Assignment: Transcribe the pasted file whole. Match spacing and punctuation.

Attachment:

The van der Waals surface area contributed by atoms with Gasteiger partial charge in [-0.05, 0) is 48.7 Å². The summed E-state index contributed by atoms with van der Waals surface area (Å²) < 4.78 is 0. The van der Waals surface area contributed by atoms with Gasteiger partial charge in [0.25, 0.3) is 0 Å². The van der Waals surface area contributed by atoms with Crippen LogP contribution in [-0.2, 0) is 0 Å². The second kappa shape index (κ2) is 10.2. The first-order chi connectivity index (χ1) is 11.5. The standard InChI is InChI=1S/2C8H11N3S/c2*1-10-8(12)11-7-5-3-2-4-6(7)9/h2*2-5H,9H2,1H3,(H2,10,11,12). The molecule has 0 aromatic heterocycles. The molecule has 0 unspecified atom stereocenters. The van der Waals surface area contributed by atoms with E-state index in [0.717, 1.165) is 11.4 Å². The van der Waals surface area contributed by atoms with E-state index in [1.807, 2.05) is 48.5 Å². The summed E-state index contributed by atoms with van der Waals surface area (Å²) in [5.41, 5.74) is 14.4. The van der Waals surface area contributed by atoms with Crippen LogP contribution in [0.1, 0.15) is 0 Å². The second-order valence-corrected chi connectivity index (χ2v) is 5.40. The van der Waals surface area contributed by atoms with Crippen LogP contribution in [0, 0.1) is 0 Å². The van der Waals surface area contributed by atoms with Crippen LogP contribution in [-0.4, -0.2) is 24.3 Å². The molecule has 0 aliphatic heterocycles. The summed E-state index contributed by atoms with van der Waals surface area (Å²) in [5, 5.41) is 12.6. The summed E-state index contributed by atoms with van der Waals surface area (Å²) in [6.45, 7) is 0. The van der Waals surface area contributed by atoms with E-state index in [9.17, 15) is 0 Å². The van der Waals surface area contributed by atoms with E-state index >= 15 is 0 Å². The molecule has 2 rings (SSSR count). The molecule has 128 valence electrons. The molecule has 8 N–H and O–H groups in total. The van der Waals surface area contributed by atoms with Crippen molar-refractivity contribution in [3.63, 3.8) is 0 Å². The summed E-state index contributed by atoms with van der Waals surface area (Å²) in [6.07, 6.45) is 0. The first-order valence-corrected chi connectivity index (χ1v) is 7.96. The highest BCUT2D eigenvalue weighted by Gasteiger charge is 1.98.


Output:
The van der Waals surface area contributed by atoms with Gasteiger partial charge in [-0.05, 0) is 48.7 Å². The summed E-state index contributed by atoms with van der Waals surface area (Å²) < 4.78 is 0. The van der Waals surface area contributed by atoms with Gasteiger partial charge in [0.25, 0.3) is 0 Å². The van der Waals surface area contributed by atoms with Crippen LogP contribution in [-0.2, 0) is 0 Å². The second kappa shape index (κ2) is 10.2. The first-order chi connectivity index (χ1) is 11.5. The standard InChI is InChI=1S/2C8H11N3S/c2*1-10-8(12)11-7-5-3-2-4-6(7)9/h2*2-5H,9H2,1H3,(H2,10,11,12). The molecule has 0 aromatic heterocycles. The molecule has 0 unspecified atom stereocenters. The van der Waals surface area contributed by atoms with E-state index in [0.717, 1.165) is 11.4 Å². The van der Waals surface area contributed by atoms with E-state index in [1.807, 2.05) is 48.5 Å². The summed E-state index contributed by atoms with van der Waals surface area (Å²) in [5.41, 5.74) is 14.4. The van der Waals surface area contributed by atoms with Crippen LogP contribution in [0.1, 0.15) is 0 Å². The second-order valence-corrected chi connectivity index (χ2v) is 5.40. The van der Waals surface area contributed by atoms with Crippen LogP contribution in [0, 0.1) is 0 Å². The van der Waals surface area contributed by atoms with Crippen LogP contribution in [-0.4, -0.2) is 24.3 Å². The molecule has 0 aliphatic heterocycles. The summed E-state index contributed by atoms with van der Waals surface area (Å²) in [5, 5.41) is 12.6. The summed E-state index contributed by atoms with van der Waals surface area (Å²) in [6.45, 7) is 0. The van der Waals surface area contributed by atoms with E-state index in [9.17, 15) is 0 Å². The van der Waals surface area contributed by atoms with E-state index >= 15 is 0 Å². The molecule has 2 rings (SSSR count). The molecule has 128 valence electrons. The molecule has 8 N–H and O–H groups in total. The van der Waals surface area contributed by atoms with Crippen molar-refractivity contribution in [3.63, 3.8) is 0 Å². The summed E-state index contributed by atoms with van der Waals surface area (Å²) in [6.07, 6.45) is 0. The first-order valence-corrected chi connectivity index (χ1v) is 7.96. The highest BCUT2D eigenvalue weighted by Gasteiger charge is 1.98.